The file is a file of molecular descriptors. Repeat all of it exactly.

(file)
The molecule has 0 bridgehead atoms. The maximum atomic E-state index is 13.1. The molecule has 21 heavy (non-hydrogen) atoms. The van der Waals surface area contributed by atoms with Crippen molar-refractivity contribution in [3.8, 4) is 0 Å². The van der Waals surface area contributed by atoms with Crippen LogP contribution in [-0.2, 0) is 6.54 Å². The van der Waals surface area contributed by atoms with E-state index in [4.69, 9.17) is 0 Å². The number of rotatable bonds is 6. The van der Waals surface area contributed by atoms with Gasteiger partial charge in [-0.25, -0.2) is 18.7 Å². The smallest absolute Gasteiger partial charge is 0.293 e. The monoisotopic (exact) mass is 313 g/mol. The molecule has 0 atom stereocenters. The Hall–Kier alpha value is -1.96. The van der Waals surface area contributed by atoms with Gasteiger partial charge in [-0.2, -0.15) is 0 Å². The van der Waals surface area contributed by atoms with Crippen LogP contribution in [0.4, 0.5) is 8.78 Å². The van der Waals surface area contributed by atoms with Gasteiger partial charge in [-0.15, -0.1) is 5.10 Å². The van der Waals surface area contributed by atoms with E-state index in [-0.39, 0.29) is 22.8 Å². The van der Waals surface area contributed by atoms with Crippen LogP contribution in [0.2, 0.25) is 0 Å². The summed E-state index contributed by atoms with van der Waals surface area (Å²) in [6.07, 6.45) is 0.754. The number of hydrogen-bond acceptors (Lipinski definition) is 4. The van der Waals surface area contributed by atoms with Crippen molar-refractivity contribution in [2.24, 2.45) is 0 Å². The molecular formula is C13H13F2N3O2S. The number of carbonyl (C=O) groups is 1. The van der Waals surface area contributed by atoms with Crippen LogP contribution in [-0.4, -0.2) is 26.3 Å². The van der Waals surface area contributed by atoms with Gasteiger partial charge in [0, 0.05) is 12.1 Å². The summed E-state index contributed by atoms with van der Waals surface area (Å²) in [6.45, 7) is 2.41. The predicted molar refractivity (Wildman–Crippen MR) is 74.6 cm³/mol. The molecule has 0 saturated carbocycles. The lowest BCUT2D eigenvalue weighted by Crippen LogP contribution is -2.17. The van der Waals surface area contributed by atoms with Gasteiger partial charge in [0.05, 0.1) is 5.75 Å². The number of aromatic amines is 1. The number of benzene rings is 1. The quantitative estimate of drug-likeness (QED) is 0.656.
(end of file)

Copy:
The molecule has 0 bridgehead atoms. The maximum atomic E-state index is 13.1. The molecule has 21 heavy (non-hydrogen) atoms. The van der Waals surface area contributed by atoms with Crippen molar-refractivity contribution in [3.8, 4) is 0 Å². The van der Waals surface area contributed by atoms with Crippen LogP contribution in [-0.2, 0) is 6.54 Å². The van der Waals surface area contributed by atoms with E-state index in [4.69, 9.17) is 0 Å². The number of rotatable bonds is 6. The van der Waals surface area contributed by atoms with Gasteiger partial charge in [-0.25, -0.2) is 18.7 Å². The smallest absolute Gasteiger partial charge is 0.293 e. The monoisotopic (exact) mass is 313 g/mol. The molecule has 0 atom stereocenters. The Hall–Kier alpha value is -1.96. The van der Waals surface area contributed by atoms with Gasteiger partial charge in [-0.2, -0.15) is 0 Å². The van der Waals surface area contributed by atoms with Crippen LogP contribution in [0.4, 0.5) is 8.78 Å². The van der Waals surface area contributed by atoms with Gasteiger partial charge in [-0.15, -0.1) is 5.10 Å². The van der Waals surface area contributed by atoms with E-state index in [-0.39, 0.29) is 22.8 Å². The van der Waals surface area contributed by atoms with Crippen LogP contribution in [0.2, 0.25) is 0 Å². The summed E-state index contributed by atoms with van der Waals surface area (Å²) in [6.07, 6.45) is 0.754. The number of hydrogen-bond acceptors (Lipinski definition) is 4. The van der Waals surface area contributed by atoms with Crippen molar-refractivity contribution in [2.24, 2.45) is 0 Å². The molecular formula is C13H13F2N3O2S. The number of carbonyl (C=O) groups is 1. The van der Waals surface area contributed by atoms with Crippen LogP contribution in [-0.4, -0.2) is 26.3 Å². The van der Waals surface area contributed by atoms with Gasteiger partial charge in [0, 0.05) is 12.1 Å². The summed E-state index contributed by atoms with van der Waals surface area (Å²) in [6.45, 7) is 2.41. The predicted molar refractivity (Wildman–Crippen MR) is 74.6 cm³/mol. The molecule has 0 saturated carbocycles. The lowest BCUT2D eigenvalue weighted by Crippen LogP contribution is -2.17. The van der Waals surface area contributed by atoms with Gasteiger partial charge in [0.05, 0.1) is 5.75 Å². The number of aromatic amines is 1. The number of benzene rings is 1. The quantitative estimate of drug-likeness (QED) is 0.656.